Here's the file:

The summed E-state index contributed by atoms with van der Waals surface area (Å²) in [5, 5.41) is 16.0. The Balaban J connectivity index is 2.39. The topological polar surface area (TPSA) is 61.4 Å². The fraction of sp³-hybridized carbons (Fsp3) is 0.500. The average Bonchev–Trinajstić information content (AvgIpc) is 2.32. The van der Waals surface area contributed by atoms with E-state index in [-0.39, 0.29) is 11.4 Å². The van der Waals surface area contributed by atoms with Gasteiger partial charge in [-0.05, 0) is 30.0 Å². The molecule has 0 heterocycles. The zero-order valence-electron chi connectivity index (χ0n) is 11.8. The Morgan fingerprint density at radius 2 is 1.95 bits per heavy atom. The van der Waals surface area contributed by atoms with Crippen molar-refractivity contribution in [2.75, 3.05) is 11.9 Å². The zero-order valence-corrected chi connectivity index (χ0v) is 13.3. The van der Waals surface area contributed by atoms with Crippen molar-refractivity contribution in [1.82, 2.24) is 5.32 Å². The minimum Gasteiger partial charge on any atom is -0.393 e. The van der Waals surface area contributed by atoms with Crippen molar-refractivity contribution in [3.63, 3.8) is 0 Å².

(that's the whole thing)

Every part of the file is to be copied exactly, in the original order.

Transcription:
The summed E-state index contributed by atoms with van der Waals surface area (Å²) in [5, 5.41) is 16.0. The Balaban J connectivity index is 2.39. The topological polar surface area (TPSA) is 61.4 Å². The fraction of sp³-hybridized carbons (Fsp3) is 0.500. The average Bonchev–Trinajstić information content (AvgIpc) is 2.32. The van der Waals surface area contributed by atoms with E-state index in [-0.39, 0.29) is 11.4 Å². The van der Waals surface area contributed by atoms with Gasteiger partial charge in [-0.05, 0) is 30.0 Å². The molecule has 0 heterocycles. The zero-order valence-electron chi connectivity index (χ0n) is 11.8. The Morgan fingerprint density at radius 2 is 1.95 bits per heavy atom. The van der Waals surface area contributed by atoms with Crippen molar-refractivity contribution in [2.75, 3.05) is 11.9 Å². The zero-order valence-corrected chi connectivity index (χ0v) is 13.3. The van der Waals surface area contributed by atoms with Crippen molar-refractivity contribution in [1.82, 2.24) is 5.32 Å². The minimum Gasteiger partial charge on any atom is -0.393 e. The van der Waals surface area contributed by atoms with Crippen molar-refractivity contribution in [3.63, 3.8) is 0 Å².